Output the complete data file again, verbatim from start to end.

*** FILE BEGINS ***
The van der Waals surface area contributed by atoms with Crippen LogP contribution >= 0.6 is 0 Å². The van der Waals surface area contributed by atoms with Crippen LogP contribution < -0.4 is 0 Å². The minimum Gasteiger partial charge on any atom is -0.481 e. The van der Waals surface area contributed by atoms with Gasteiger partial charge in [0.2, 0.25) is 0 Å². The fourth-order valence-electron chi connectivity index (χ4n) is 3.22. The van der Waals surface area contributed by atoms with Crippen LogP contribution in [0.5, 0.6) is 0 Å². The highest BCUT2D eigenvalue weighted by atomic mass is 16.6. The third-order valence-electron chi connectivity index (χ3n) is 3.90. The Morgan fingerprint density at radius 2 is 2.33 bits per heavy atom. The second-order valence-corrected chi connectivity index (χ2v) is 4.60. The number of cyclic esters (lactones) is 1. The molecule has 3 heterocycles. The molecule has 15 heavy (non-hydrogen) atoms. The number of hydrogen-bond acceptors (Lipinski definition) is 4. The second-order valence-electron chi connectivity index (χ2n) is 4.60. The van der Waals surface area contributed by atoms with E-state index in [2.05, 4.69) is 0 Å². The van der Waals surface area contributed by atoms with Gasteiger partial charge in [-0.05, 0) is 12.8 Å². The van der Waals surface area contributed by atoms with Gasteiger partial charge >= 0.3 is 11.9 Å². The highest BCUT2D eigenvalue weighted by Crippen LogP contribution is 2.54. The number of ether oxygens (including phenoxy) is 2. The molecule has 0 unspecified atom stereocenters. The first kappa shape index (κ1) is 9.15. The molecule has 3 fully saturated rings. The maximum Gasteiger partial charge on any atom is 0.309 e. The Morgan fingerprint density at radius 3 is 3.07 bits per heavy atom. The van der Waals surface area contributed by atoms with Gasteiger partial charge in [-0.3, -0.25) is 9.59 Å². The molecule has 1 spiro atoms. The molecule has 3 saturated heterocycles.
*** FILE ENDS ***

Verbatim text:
The van der Waals surface area contributed by atoms with Crippen LogP contribution >= 0.6 is 0 Å². The van der Waals surface area contributed by atoms with Crippen LogP contribution < -0.4 is 0 Å². The minimum Gasteiger partial charge on any atom is -0.481 e. The van der Waals surface area contributed by atoms with Gasteiger partial charge in [0.2, 0.25) is 0 Å². The fourth-order valence-electron chi connectivity index (χ4n) is 3.22. The van der Waals surface area contributed by atoms with Crippen LogP contribution in [0.5, 0.6) is 0 Å². The highest BCUT2D eigenvalue weighted by atomic mass is 16.6. The third-order valence-electron chi connectivity index (χ3n) is 3.90. The Morgan fingerprint density at radius 2 is 2.33 bits per heavy atom. The second-order valence-corrected chi connectivity index (χ2v) is 4.60. The number of cyclic esters (lactones) is 1. The molecule has 3 heterocycles. The molecule has 15 heavy (non-hydrogen) atoms. The number of hydrogen-bond acceptors (Lipinski definition) is 4. The second-order valence-electron chi connectivity index (χ2n) is 4.60. The van der Waals surface area contributed by atoms with E-state index in [2.05, 4.69) is 0 Å². The van der Waals surface area contributed by atoms with Gasteiger partial charge in [-0.05, 0) is 12.8 Å². The van der Waals surface area contributed by atoms with Gasteiger partial charge >= 0.3 is 11.9 Å². The highest BCUT2D eigenvalue weighted by Crippen LogP contribution is 2.54. The number of ether oxygens (including phenoxy) is 2. The molecule has 0 unspecified atom stereocenters. The first kappa shape index (κ1) is 9.15. The molecule has 3 fully saturated rings. The maximum Gasteiger partial charge on any atom is 0.309 e. The Morgan fingerprint density at radius 3 is 3.07 bits per heavy atom. The van der Waals surface area contributed by atoms with Gasteiger partial charge in [-0.3, -0.25) is 9.59 Å². The molecule has 1 spiro atoms. The molecule has 3 saturated heterocycles.